George Crum, chef at Moon’s Lake House in Saratoga Springs, New York, is often credited with being the first to serve potato chips to the public. It’s likely that the chips were “invented” by Crum’s sister, Katie Wicks, when, simultaneously peeling potatoes and frying crullers, she dropped a spud shaving into the deep fryer. Crum was so pleased with the result of this accident that he put the chips on the menu. By the 1890s, “Saratoga chips” were being commercially produced, and family-run chips businesses sprouted, servicing grocers and speakeasies. In the 1920s, the invention of the mechanical potato peeler and the continuous fryer increased production and bolstered the chip’s rise in America. However, thin fried potato rounds precede Wicks; they were mentioned as early as 1795 in the French treatise on potatoes La Cuisinière Républicaine. Other chips go back even further; the corn chip’s predecessor is the pre-Colombian Mixtec to topo, a crunchy, masa-based flatbread baked in a clay oven and meant to be long-lasting. Today, from potato to corn to Pacific taro chips, Caribbean plantain chips, and even roasted kale, there’s a chip out there to go with any sandwich. Here are some of our favorites:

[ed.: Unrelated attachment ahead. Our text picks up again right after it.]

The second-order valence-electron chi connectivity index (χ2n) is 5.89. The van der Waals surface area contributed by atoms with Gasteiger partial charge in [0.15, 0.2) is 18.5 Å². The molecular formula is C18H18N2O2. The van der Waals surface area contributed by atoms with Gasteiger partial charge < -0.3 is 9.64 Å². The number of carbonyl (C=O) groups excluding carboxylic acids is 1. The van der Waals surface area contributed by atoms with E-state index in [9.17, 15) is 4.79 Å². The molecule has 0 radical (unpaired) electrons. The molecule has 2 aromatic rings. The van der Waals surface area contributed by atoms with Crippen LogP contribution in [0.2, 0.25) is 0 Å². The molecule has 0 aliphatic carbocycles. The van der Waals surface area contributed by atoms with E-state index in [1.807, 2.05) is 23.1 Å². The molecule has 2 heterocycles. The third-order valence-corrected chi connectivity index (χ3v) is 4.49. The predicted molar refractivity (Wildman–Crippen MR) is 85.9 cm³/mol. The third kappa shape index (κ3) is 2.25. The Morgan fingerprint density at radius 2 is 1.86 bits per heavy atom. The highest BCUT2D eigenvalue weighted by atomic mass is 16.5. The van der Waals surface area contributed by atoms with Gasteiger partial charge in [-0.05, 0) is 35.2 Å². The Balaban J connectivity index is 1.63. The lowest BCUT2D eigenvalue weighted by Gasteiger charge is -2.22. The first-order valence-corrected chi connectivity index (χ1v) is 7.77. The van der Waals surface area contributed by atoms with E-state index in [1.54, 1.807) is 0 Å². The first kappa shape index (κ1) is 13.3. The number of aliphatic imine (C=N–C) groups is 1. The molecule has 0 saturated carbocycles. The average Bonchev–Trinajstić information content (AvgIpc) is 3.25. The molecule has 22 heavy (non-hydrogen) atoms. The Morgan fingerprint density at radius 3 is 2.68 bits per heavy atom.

1. Xochitl Blue Corn Chips Lime-treated, dried blue corn is stone-ground to form the masa for these delicate azure chips, which go well with Mexican tortas.
2. Ebi Flower Prawn Crackers This Japanese version of a popular Asian snack food is made with potato starch, powdered shrimp, and flecks of seaweed.
3. Southern Recipe Original Pork Rinds Deep-frying puffs cured pork skin into an airy snack that’s a great accompaniment to Southern ham salad or pimento cheese sandwiches.
4. Hawaiian Chip Company Sweet Potato Chips Lightly salted, these chips are made from purple Okinawan sweet potatoes, grown on the Big Island of Hawaii.
5. Hula Hoops Original Rings A British favorite since 1973, these cylindrical potato and rice flour snacks have a savory french fry flavor.
6. Zapp’s Cajun Dill Gator-Tators Flavored with dill pickle and Cajun spices, these green-tinged kettle chips are named for a reptilian native of Louisiana, where they’re made.
7. Lam’s Plantain Chips A family-owned Guyanese company fries these chips from the banana’s starchy cousin. Try them with a Cubano or another Latin sandwich.
8. Hawaiian Chip Company Taro Chips When fried, the Pacific tuber taro makes for a pretty, purple-veined chip with a firm texture and vegetal flavor.
9. Homemade Kale Chips The torn leaves of this curly, green cabbage gain a nutty, delectable taste when roasted with olive oil, salt, and freshly ground pepper.